Sleepy John Miller – a little story I woke up with this morning.

Sleepy John Miller

Sleepy John Miller was an itinerant Blues busker who played for dimes on the corner of Michigan and East 43rd in Chicago, outside the diner, during the height of the depression in the early thirties. Most days he made enough to enable him to eat. He needed nothing more. His home was the park bench in Jackson Park. Sleepy John was unusual because he only played his own material, autobiographical songs of poverty, hard times tinged with hope for better times to come.

The Chesk brothers were Polish immigrants who ran a hardware store on Wabash Ave. Above the store they had a small recording studio. It was very primitive, not really a studio at all, just a bare room with a portable recording machine. They ran a little side-line recording the local talent and selling the old 78 records to the black population who lived in that part of town.

On a summer evening the sound of those records could be heard leaking into the sweltering streets. Sleepy John would smile to himself when he heard one of his own songs being played. He took great pleasure in knowing it was being listened to.

Sleepy was a regular at the Chesk store. He’d come in, record his new songs, accept a pittance, along with a promise of royalties that never seemed to materialise, and leave. He never asked for much and seemed content just to know that his songs had been recorded.

In 1933 the Chesk brothers were sitting together in the back room with a glass of brandy holding what they called their business meeting, a meeting that usually went on into the early hours and involved cards.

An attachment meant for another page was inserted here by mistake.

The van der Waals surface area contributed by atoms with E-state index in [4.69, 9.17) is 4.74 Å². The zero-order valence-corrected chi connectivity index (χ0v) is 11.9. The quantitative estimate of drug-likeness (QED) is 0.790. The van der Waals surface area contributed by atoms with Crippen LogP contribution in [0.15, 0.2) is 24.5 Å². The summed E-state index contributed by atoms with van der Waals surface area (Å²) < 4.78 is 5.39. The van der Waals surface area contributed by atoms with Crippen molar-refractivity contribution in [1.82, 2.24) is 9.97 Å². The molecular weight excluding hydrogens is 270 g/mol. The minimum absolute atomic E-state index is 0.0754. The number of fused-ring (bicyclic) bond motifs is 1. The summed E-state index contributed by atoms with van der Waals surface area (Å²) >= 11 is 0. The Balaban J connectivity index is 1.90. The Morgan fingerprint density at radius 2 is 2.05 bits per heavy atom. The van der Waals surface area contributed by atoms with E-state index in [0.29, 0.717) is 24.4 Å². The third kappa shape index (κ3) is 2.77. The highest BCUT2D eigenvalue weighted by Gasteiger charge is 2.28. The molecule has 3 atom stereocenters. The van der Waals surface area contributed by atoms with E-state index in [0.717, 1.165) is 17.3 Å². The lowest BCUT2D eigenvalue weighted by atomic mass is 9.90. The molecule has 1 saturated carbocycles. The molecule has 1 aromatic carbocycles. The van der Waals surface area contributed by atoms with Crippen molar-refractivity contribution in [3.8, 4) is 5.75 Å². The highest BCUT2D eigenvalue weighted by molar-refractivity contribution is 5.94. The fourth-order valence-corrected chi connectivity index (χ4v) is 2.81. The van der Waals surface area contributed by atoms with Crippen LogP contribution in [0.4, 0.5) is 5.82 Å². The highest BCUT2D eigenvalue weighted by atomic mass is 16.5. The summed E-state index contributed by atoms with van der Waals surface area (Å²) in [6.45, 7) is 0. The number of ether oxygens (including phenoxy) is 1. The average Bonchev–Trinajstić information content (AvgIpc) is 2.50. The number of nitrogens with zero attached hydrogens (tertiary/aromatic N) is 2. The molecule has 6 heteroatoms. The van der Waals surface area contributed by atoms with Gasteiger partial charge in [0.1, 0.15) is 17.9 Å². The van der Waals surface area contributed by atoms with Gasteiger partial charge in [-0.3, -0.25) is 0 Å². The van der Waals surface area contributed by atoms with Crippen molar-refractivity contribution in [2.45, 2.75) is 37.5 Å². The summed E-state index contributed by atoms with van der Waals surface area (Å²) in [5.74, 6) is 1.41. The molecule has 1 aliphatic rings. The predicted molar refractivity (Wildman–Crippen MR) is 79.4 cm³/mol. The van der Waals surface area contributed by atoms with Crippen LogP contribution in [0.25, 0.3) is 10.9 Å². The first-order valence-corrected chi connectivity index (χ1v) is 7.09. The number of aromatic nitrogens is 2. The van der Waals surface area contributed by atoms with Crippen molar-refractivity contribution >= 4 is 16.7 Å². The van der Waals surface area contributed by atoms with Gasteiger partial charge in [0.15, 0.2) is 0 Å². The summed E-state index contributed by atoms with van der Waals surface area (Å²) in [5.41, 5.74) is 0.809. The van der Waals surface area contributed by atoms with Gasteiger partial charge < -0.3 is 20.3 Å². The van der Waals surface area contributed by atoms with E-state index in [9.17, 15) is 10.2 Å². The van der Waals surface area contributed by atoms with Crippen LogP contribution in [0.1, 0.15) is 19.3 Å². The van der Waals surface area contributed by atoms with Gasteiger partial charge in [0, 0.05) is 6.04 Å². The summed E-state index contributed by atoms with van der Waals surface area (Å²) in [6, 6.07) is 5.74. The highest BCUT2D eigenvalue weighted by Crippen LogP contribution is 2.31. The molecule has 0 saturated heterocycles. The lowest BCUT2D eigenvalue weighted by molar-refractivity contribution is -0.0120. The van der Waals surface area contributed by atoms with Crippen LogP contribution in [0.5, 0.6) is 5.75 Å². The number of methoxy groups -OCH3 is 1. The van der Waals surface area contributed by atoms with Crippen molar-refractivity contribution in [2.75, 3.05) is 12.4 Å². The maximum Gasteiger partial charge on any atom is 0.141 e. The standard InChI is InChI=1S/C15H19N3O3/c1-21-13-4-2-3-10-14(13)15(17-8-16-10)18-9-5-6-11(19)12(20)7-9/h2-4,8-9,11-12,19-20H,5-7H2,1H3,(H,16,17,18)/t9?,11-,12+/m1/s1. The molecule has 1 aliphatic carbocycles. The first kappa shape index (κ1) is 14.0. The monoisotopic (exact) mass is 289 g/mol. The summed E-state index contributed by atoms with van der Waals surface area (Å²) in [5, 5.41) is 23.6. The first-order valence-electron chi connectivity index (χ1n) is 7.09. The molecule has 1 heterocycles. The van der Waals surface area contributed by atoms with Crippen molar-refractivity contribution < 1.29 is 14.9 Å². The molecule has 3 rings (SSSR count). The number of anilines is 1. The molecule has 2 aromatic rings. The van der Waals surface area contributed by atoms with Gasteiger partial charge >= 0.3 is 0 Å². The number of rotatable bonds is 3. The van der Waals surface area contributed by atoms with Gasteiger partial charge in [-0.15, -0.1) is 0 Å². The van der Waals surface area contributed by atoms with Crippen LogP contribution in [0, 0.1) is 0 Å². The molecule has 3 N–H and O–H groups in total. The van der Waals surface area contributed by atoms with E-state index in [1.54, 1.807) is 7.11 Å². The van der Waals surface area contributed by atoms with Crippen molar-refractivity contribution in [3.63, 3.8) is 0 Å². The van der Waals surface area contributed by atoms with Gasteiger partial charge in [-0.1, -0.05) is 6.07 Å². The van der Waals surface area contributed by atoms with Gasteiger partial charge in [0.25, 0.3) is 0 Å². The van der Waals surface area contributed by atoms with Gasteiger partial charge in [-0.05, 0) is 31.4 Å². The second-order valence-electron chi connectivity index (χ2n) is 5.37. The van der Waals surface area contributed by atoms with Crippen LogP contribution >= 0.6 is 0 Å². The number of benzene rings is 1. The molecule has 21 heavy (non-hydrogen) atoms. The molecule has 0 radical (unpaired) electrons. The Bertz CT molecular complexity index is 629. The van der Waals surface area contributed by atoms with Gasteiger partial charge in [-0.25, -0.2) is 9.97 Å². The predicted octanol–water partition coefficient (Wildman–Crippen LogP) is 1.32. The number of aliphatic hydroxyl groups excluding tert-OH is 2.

‘You know that guy Sleepy Joe we’ve been recording?’ Len Cask remarked. Phil and Henry looked expectantly at him. ‘His records are selling like hot cakes. I can’t press them up fast enough. His sad old songs seem to be hitting the spot during this depression.’

The brothers divided up the work. Phil was the one who usually carried out the recordings. Len ran the shop and Henry oversaw the ordering and saw to the business side of things. It worked well. Even in the hard times of depression they were making a good living.

‘Yeah, I noticed that,’ Phil said, thinking back to the recording sessions. ‘He’s got something about him.’

‘I’ve sold hundreds in the last year. Literally hundreds. We owe him a fortune in royalties.’

‘Does he ever ask?’ Henry said abruptly, placing his glass purposefully on the table.

Phil and Len looked at each other. ‘No, never.’

Henry nodded and picked up his glass.

‘Probably enough to get a nice place,’ Len remarked whimsically, swirling the amber liquid in his glass.

No more was said about Sleepy Joe.

In the winter of 1933 a blizzard blew in off the lakes. The temperature dived to -27 degrees. The next day, under a pile of newspapers on a park bench in Jackson Park, Sleepy Joe Miller was found to have taken his last sleep – frozen stiff, his arms cradling his battered guitar.

As there were no next of kin the city hurriedly buried the frozen body in an unmarked municipal grave.

‘At least he’s left us another eight sides,’ Henry remarked to his brothers.

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